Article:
More articles from Ecology, The Environment and Conservation:

nachricht Bioinvasion on the rise
15.02.2017 | Universität Konstanz

nachricht Litter Levels in the Depths of the Arctic are On the Rise
10.02.2017 | Alfred-Wegener-Institut, Helmholtz-Zentrum für Polar- und Meeresforschung

All articles from Ecology, The Environment and Conservation >>>

The most recent press releases about innovation >>>

Die letzten 5 Focus-News des innovations-reports im Überblick:

Im Focus: Breakthrough with a chain of gold atoms

In the field of nanoscience, an international team of physicists with participants from Konstanz has achieved a breakthrough in understanding heat transport

In the field of nanoscience, an international team of physicists with participants from Konstanz has achieved a breakthrough in understanding heat transport

Im Focus: DNA repair: a new letter in the cell alphabet

Results reveal how discoveries may be hidden in scientific “blind spots”

Cells need to repair damaged DNA in our genes to prevent the development of cancer and other diseases. Our cells therefore activate and send “repair-proteins”...

Im Focus: Dresdner scientists print tomorrow’s world

The Fraunhofer IWS Dresden and Technische Universität Dresden inaugurated their jointly operated Center for Additive Manufacturing Dresden (AMCD) with a festive ceremony on February 7, 2017. Scientists from various disciplines perform research on materials, additive manufacturing processes and innovative technologies, which build up components in a layer by layer process. This technology opens up new horizons for component design and combinations of functions. For example during fabrication, electrical conductors and sensors are already able to be additively manufactured into components. They provide information about stress conditions of a product during operation.

The 3D-printing technology, or additive manufacturing as it is often called, has long made the step out of scientific research laboratories into industrial...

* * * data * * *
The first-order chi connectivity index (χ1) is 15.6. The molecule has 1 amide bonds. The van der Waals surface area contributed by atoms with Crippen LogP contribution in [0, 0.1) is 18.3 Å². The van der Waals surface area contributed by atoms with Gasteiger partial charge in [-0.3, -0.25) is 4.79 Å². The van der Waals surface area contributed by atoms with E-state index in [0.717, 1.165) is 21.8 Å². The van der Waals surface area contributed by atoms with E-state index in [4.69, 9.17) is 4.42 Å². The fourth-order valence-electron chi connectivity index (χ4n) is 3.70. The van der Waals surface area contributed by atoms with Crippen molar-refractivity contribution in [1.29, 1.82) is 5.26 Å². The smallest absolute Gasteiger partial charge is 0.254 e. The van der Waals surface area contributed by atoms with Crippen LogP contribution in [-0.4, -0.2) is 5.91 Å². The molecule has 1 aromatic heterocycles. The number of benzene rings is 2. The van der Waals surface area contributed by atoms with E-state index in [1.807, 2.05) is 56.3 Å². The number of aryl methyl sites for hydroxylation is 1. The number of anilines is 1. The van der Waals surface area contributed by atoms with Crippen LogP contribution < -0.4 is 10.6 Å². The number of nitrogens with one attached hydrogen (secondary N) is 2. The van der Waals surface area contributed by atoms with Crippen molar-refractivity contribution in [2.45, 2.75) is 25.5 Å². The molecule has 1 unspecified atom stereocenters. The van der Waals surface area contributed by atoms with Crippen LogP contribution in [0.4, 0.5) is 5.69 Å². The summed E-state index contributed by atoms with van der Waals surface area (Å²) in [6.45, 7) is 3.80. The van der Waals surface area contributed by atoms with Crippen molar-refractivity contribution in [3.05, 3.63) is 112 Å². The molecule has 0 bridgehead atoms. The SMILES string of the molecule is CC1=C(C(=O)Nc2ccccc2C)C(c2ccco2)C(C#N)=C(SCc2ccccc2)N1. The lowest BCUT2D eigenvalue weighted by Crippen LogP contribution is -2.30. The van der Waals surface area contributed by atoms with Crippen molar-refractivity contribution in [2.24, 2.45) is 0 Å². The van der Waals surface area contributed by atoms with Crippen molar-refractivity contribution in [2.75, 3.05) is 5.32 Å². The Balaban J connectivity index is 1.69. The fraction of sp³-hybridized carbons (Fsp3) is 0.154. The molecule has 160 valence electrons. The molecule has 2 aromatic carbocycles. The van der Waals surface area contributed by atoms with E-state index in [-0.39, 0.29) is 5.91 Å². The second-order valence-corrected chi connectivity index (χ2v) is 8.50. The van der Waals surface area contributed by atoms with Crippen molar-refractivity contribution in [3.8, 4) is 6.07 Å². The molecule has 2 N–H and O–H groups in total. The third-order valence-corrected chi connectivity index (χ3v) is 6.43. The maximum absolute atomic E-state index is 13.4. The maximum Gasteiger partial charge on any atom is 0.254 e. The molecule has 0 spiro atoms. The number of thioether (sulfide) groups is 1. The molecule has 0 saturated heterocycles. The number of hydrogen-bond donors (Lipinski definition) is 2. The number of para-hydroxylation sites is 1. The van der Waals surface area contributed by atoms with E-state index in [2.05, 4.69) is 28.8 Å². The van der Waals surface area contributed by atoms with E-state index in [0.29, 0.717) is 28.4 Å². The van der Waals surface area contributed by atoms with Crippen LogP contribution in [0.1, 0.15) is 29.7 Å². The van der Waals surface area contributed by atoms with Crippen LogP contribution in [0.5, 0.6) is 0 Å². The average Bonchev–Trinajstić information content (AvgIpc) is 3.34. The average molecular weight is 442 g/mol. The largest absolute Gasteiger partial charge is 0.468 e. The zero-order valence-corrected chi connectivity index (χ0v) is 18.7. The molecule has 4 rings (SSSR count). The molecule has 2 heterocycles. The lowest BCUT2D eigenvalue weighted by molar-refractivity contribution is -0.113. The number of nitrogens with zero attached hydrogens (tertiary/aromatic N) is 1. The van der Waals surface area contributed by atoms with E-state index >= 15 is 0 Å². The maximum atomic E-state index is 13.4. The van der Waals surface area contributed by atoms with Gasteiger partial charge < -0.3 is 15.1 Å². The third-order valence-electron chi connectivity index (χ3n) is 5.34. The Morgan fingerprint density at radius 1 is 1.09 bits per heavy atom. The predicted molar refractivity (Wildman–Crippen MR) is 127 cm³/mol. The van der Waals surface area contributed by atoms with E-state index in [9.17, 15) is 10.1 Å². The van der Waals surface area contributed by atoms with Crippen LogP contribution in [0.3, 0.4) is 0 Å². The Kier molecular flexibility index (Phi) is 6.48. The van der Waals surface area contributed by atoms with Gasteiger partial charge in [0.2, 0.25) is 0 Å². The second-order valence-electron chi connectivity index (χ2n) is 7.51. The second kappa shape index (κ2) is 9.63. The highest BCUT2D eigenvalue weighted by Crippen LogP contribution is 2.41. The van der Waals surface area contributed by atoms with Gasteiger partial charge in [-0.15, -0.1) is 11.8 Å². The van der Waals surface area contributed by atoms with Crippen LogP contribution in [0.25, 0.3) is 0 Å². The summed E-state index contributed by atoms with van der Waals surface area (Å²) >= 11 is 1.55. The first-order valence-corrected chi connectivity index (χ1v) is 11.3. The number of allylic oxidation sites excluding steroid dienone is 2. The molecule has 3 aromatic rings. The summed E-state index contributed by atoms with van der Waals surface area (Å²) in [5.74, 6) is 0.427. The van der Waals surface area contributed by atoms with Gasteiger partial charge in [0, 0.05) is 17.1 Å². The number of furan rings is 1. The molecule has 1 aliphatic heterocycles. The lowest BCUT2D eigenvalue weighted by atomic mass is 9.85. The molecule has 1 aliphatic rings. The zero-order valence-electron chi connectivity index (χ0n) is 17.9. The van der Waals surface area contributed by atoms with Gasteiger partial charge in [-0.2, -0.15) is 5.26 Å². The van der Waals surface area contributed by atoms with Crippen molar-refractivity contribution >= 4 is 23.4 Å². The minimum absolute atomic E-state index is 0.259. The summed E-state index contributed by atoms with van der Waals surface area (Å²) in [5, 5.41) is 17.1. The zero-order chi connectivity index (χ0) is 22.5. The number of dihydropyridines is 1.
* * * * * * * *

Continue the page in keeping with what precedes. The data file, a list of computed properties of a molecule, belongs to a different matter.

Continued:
Im Focus: Mimicking nature's cellular architectures via 3-D printing

Research offers new level of control over the structure of 3-D printed materials

Nature does amazing things with limited design materials. Grass, for example, can support its own weight, resist strong wind loads, and recover after being...

Im Focus: Three Magnetic States for Each Hole

Nanometer-scale magnetic perforated grids could create new possibilities for computing. Together with international colleagues, scientists from the Helmholtz Zentrum Dresden-Rossendorf (HZDR) have shown how a cobalt grid can be reliably programmed at room temperature. In addition they discovered that for every hole ("antidot") three magnetic states can be configured. The results have been published in the journal "Scientific Reports".

Physicist Dr. Rantej Bali from the HZDR, together with scientists from Singapore and Australia, designed a special grid structure in a thin layer of cobalt in...

All Focus news of the innovation-report >>>

Anzeige

Anzeige

Event News

Booth and panel discussion – The Lindau Nobel Laureate Meetings at the AAAS 2017 Annual Meeting

13.02.2017 | Event News

Complex Loading versus Hidden Reserves

10.02.2017 | Event News

International Conference on Crystal Growth in Freiburg

09.02.2017 | Event News

 
Latest News

Biocompatible 3-D tracking system has potential to improve robot-assisted surgery

17.02.2017 | Medical Engineering

Real-time MRI analysis powered by supercomputers

17.02.2017 | Medical Engineering

Antibiotic effective against drug-resistant bacteria in pediatric skin infections

17.02.2017 | Health and Medicine

VideoLinks
B2B-VideoLinks
More VideoLinks >>>